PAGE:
Accra - Ghana, March 8, 2019 - International Women’s Day is globally marked on March 8 every year to celebrate women’s achievements – from political, economic, and cultural to the social space changing women’s empowerment cause and making a difference not just in small difference but a big and critical one, while calling for gender equality.
The theme for this year is: “Balance for Better” and focuses on innovative ways in which countries can advance gender equality and the empowerment of women, particularly in the areas of social protection systems, access to public services and sustainable infrastructure.
This year’s theme is also hinged on the growing global push for professional and social equality and encourages gender balance at various business and corporate levels. This falls in line with Goal 5 of the Sustainable Development Goals which calls for gender equality and the empowerment of all women and girls. It also endorses SDG8 and SDG 10 which talks about sustained, inclusive and sustainable economic growth, and decent work for all, as well as reduced inequalities.
Even though significant gains has been made globally, gender inequality continues to hold women and girls back and deprives them of basic rights and opportunities professionally. According to UN Women: the United Nations entity dedicated to gender equality and the empowerment of women, globally women earn 23% less than men for work of equal value. As a result of this inequality, there’s a lifetime of income inequality between men and women, and more women are retiring into poverty, thereby defeating the global target of ending poverty in all its forms everywhere.
In the same vein, the 2018 Global Gender Gap Index by World Economic Forum reveals that when it comes to political and economic leadership, women hold just 34% of managerial positions across the countries where data is available. Ghana is ranked 89th out of the about 150 countries accessed.
Though Ghana is ranked 25th when it comes to economic participation and opportunities for women, it is ranked 117th out of 149 countries when it comes to political empowerment of women. This is evidenced by women representation in Ghana’s Parliament which hovers around 10%, and is woefully below the 30% mark set by the United Nations.
As an organisation working for equal opportunities for women and girls, Hope For Future Generations (HFFG) – which is also the lead Convener for the CSOs Platform on Sustainable Development Goal (SDG) 5 in Ghana calls on the Government of Ghana to help remove all barriers that deny women to have income security, decent work and economic autonomy, as well as the opportunity to lead, participate in and benefit equally from governance systems.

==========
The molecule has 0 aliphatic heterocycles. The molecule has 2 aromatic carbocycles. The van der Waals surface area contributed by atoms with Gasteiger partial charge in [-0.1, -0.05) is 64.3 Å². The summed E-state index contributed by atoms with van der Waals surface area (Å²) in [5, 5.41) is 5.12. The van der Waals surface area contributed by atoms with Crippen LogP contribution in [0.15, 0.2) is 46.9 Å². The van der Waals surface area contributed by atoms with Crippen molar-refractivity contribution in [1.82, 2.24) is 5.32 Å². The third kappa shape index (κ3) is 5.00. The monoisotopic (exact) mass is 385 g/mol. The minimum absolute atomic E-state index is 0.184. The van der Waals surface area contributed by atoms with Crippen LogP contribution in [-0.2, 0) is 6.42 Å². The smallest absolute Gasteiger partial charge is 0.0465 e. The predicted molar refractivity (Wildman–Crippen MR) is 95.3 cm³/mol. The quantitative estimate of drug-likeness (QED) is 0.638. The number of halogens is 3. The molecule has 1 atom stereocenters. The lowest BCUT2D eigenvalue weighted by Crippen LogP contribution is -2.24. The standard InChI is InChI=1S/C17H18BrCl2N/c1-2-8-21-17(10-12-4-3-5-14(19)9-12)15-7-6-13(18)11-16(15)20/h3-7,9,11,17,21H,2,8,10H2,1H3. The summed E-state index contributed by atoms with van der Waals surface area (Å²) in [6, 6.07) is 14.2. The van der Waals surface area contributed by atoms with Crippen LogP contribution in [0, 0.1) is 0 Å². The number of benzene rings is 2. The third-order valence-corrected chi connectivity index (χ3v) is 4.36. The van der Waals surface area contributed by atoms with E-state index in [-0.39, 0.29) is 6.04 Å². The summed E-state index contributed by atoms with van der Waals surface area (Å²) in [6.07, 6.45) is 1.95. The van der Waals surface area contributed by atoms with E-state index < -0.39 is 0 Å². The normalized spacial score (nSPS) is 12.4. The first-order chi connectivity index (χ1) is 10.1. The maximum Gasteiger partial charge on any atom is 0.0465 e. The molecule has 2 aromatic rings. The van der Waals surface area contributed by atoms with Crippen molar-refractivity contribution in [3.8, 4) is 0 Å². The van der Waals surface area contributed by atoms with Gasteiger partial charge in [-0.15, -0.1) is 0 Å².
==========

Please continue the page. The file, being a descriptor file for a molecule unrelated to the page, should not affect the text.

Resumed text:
We strongly believe that women’s economic empowerment is essential to the realization of women’s rights and to achieving global gender equality. All women can realize all of their human rights, especially women’s economic, social and cultural rights including the right to decent work, economic security and freedom from violence and discrimination, regardless of who they are and what they do.
Realizing women’s economic empowerment requires transformative change so that prosperity is equitably shared and no one is left behind. The International community has made this commitment in the 2030 Agenda for Sustainable Development.
The time has come for the Ghanaian woman to be well represented in political and economic decision-making processes. We call for the quick passage of the Affirmative Action Bill which will among other things escalate the participation of women in key executive roles. This will also help bridge the professional segregation and gender wage gaps that exists.
On this day, HFFG further calls for attention to be paid to women with disabilities who are not only part of the world’s largest minority (PWDs), but are recognized to be more disadvantaged. Though data from Ghana’s 2010 Population and Housing Census suggest that about 3% of the Population persons were living with disability in Ghana, recent estimates suggest the disability rate is about 10%, with females constituting majority of them.
Throughout our work as a local NGO, we have come to realize that, persons with disabilities especially women and girls are particularly vulnerable to abuse and exploitation, so as one of the countries to have signed and ratified the Convention on the Rights of Persons with Disabilities and Optional Protocol, and in accordance with Article 29 of Ghana’s Constitution and the PWDs Act, 2006, (Act 715), we urge the government of Ghana and other Civil Society Organizations to ensure that the numerous number of women with disabilities are given equal rights and opportunities at all levels.
On this note wish all women and across the globe, especially from Ghana, a Happy International Women’s Day. Together we can better balance, better the world, #BalanceForBetter which is essential for economies and communities to thrive.
Hope for Future Generations (HFFG) is a children, youth and women-focused non-governmental organisation. Since its inception in 2001, HFFG has continuously worked to reach urban, rural and under-served communities through its interventions, with the aim of enabling members of these communities to be adequately informed and empowered to enable them take critical decisions that will improve their quality of life. HFFG seeks to provide equal opportunities in all our interventions for these target groups. To this end, HFFG has over the last 15 years, ensured gender mainstreaming and meaningful participation of women, children and young people, as well as marginalised and under-represented groups in all our programming.